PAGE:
Jay Coghlan, executive director of Nuclear Watch New Mexico, said he doubted the lab has the “expertise and competence” to produce 80 plutonium pits, “but they’re going to eat up taxpayers’ money.” Coghlan said he’s also concerned about defense leaders refusing to use the thousands of pits stockpiled during the Cold War and instead favoring new, heavily modified pits. That raises the question of whether the Pentagon might resume nuclear testing on these untried cores instead of computer simulations.
Los Alamos National Laboratory should be able to produce 80 plutonium pits to meet surges in demand, not just the official goal of 30 pits a year, according to a proposed update to the lab’s last sitewide analysis.
Defense plans call for the lab to produce 30 pits — the grapefruit-sized explosive centers in nuclear warheads — in 2026 and the Savannah River Site to manufacture 50 in 2030.
Various documents allude to creating “surge capacity” or the ability to go beyond the normal volume for short periods, but the draft supplement to the lab’s 2008 sitewide review is the first to make 80 pits the goal for production surges.
The National Nuclear Security Administration, which is taking public comments on the draft supplement until April 24, cautioned against making too much of the numbers.
“Just because we have the capability to do 80 pits doesn’t mean we will be doing 80,” Chiri said. “It’s impossible to predict what will happen in 10 years.”
The 80-pit surge capacity is based on the 2008 study mentioning 80 pits per year as the limit of what the lab could produce, Chiri said. The Savannah River Site also would have some surge capacity, she added.
Critics have expressed doubt about the lab, with a history of safety problems at its aging plutonium facility, being able to produce even 30 nuclear cores.
“They don’t need to do 80 and can’t possibly do 80,” said Greg Mello, executive director of the nonprofit Los Alamos Study Group. “What is the most likely scenario is LANL’s great ambitions will collide with intractable problems — and calls for more and more money to fix the problems.”
Mello said he thinks part of the reason the agency wants the lab able to make 80 pits is in the event the Savannah River Site’s pit plant doesn’t work out as planned.
Defense officials say the new pits are needed to modernize the nation’s nuclear arsenal to better protect the U.S. against Russia, China, North Korea, Iran and rogue states that are improving their weaponry. The pits would arm two new warheads on intercontinental ballistic missiles — one type that’s land-based and the other launched from submarines.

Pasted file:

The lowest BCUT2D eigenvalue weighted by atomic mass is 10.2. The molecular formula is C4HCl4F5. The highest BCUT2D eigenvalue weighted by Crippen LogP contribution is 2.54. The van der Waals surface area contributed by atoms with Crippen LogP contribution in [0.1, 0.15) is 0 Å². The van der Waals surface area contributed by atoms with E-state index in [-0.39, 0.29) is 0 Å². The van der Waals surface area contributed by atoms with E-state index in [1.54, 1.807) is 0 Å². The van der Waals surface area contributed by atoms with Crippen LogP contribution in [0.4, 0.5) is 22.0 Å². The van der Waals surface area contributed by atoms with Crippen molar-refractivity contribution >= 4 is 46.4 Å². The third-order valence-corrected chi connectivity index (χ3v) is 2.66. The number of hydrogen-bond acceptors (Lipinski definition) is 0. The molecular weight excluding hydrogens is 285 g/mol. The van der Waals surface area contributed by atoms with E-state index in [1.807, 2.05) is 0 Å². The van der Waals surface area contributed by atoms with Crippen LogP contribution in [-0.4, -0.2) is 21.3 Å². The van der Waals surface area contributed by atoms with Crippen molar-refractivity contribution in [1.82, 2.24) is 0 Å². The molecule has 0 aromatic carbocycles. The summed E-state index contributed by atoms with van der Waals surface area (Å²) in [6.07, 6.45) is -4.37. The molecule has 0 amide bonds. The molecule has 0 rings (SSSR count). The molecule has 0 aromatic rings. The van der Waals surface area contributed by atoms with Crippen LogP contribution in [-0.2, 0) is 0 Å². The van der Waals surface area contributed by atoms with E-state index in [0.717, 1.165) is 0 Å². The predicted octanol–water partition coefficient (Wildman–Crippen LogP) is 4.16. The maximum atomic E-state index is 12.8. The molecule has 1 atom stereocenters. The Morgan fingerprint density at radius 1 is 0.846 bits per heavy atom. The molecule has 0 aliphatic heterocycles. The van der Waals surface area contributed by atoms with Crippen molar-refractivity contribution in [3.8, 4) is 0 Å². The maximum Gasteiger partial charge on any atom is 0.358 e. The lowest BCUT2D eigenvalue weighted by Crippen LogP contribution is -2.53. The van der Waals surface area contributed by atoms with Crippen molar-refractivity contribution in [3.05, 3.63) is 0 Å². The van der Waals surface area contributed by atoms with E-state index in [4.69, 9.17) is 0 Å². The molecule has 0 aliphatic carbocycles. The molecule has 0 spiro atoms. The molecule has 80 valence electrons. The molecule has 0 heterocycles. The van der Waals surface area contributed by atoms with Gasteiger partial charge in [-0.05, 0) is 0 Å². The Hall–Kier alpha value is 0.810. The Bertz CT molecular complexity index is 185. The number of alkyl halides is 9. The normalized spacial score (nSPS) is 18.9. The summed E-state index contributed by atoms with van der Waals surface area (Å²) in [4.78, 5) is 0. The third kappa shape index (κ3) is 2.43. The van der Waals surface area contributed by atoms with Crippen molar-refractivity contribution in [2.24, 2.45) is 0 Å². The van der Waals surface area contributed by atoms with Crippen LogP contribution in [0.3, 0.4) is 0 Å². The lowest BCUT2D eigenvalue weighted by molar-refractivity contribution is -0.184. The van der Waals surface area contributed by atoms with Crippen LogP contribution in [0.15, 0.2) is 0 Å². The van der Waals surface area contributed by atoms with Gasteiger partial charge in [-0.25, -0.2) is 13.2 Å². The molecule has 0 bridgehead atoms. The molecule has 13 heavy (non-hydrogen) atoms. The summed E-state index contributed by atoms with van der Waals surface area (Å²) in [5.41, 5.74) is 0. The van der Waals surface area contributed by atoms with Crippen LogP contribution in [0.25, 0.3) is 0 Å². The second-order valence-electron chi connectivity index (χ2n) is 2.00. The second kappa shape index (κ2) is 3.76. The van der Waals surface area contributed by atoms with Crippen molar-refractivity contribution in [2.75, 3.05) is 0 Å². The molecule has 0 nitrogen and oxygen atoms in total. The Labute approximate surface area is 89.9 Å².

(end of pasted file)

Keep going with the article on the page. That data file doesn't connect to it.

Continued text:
New Mexico Sen. Tom Udall has said he would prefer the lab be the sole pit producer, so the state doesn’t have to take the radioactive waste generated at Savannah River without the job creation and other economic benefits. However, Udall has never made clear whether he wanted the lab to crank out 80 pits.
Neither Udall nor Sen. Martin Heinrich, who also supports pit production at LANL, responded to questions emailed to their offices about what they deemed a realistic volume.
Jay Coghlan, executive director of Nuclear Watch New Mexico, said he doubted the lab has the “expertise and competence” to produce 80 plutonium pits.
“But they’re going to eat up taxpayers’ money,” Coghlan said.
The push to ramp up LANL’s pit production to such a high level is all the more reason the Energy Department should do a new sitewide environmental analysis, Coghlan said. If the agency uses both LANL and Savannah River, it should do a full, “programmatic” study that looks at the impacts from two or more sites, he said.
The Energy Department contends a supplemental statement for LANL is enough because the environmental impacts of pit production are largely the same now as 12 years ago.
Coghlan said he’s also concerned about defense leaders refusing to use the thousands of pits stockpiled during the Cold War and instead favoring new, heavily modified pits. That raises the question of whether the Pentagon might resume nuclear testing on these untried cores instead of computer simulations, Coghlan said.
Another watchdog group thinks there’s a good chance the lab could wind up as the sole pit producer, or at least the primary site.
The federal government has yet to come up with a solid plan on how it will convert Savannah River’s stalled mixed-oxide plant to a pit factory, said Tom Clements, executive director of SRS Watch.
While spending almost $8 billion to build the failed mixed-oxide facility, the Energy Department installed faulty central-air systems, piping and structures, which all would have to be overhauled, Clements said.
And unlike LANL, Savannah River has no experience producing nuclear cores, he said.
“I’ve seen no evidence they can pull it off,” Clements said.